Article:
Netflix sets up $100 million fund to help entertainment workers affected by coronavirus

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Netflix is coming to the aid of many in the entertainment industry who’ve been hit hard during the coronavirus pandemic.

The streaming giant announced Friday that it is creating a $100 million fund to help cast and crew members such as hairstylists, electricians and others who are paid hourly wages and have found themselves without work.

“This community has supported Netflix through the good times, and we want to help them through these hard times, especially while governments are still figuring out what economic support they will provide,” Ted Sarandos, Netflix’s chief content officer, wrote in a statement. “Beyond helping workers on our own productions, we also want to support the broader film and television industry. So $15 million of the fund will go to third parties and non-profits providing emergency relief to out-of-work crew and cast in the countries where we have a large production base.”

Sarandos clarified that this fund would be in addition to the two weeks’ pay Netflix already pledged to their own cast and crew when they were forced to suspend production last week.

More:Netflix Party lets friends have movie nights while social distancing. Here’s how it works

The coronavirus pandemic has forced multiple productions to shut down for the time being to curb the spread of the virus. Disney, Universal and Warner Bros. are just among the few movie studios to halt production on their films, leaving some crew members out of work.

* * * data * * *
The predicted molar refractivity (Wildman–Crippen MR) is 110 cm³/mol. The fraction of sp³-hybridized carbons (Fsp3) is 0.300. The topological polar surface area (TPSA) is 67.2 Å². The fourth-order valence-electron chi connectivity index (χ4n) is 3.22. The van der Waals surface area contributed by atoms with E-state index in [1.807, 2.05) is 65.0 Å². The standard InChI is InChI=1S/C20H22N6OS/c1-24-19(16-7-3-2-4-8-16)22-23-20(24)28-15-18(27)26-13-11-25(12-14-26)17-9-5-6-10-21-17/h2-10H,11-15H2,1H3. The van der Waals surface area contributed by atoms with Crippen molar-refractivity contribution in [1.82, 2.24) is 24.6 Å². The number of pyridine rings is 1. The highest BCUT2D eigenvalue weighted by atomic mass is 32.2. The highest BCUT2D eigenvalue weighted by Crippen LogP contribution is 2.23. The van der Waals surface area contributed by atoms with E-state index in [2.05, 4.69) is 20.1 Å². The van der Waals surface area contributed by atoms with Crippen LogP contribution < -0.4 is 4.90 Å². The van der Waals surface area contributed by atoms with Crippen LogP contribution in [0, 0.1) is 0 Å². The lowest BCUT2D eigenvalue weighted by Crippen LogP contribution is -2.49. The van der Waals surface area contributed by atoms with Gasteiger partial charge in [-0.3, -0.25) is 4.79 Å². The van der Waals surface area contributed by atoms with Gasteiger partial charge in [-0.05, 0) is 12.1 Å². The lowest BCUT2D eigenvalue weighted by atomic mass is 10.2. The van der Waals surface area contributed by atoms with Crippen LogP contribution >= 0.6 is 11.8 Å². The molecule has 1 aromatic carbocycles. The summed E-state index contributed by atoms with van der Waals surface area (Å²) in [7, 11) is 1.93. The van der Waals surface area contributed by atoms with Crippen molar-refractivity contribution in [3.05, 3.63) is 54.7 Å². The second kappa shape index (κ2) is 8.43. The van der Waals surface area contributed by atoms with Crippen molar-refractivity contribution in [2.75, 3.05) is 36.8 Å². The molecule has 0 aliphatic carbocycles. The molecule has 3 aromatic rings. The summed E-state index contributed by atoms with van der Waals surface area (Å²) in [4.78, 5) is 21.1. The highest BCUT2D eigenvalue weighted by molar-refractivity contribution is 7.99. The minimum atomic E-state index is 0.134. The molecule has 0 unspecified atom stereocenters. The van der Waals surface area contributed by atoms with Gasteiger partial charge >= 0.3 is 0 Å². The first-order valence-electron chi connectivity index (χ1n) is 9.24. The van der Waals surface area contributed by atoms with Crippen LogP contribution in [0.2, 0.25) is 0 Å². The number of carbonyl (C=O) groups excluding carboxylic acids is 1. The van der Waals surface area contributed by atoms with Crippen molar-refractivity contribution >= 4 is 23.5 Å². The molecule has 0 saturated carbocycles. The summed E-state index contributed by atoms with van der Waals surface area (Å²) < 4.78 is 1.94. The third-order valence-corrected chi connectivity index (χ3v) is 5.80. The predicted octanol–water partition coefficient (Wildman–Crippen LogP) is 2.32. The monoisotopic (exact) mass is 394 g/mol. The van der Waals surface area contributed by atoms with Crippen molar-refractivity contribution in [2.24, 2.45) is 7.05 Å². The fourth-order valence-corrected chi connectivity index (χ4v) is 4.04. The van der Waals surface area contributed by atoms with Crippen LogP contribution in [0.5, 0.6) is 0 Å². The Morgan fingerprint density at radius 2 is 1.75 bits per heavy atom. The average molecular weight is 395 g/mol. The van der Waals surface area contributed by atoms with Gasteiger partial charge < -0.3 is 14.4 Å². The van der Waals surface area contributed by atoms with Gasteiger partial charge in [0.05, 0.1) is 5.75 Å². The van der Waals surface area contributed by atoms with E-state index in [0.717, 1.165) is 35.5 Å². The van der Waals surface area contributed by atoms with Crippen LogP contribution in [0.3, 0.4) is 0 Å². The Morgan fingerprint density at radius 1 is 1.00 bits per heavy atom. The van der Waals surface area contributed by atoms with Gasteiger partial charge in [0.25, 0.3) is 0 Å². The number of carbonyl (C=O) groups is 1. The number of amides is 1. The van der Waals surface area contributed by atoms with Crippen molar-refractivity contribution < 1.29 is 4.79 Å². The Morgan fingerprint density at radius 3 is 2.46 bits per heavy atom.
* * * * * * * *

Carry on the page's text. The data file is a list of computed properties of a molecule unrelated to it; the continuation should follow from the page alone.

“In the United States and Canada non-profits already exist to do this work. We will be donating $1 million each to the SAG-AFTRA Foundation Covid-19 Disaster Fund, the Motion Picture and Television Fund and the Actors Fund Emergency Assistance in the US, and $1 million between the AFC and Fondation des Artistes,” the statement read.

Sarandos said Netflix would be working with existing industry organizations in regions where the streaming giant has a big production presence to collaborate on relief efforts.

“What’s happening is unprecedented. We are only as strong as the people we work with and Netflix is fortunate to be able to help those hardest hit in our industry through this challenging time,” Sarandos wrote.

More:Stay home, trust science: Everything Hollywood and ‘Contagion’ taught us about pandemics before coronavirus


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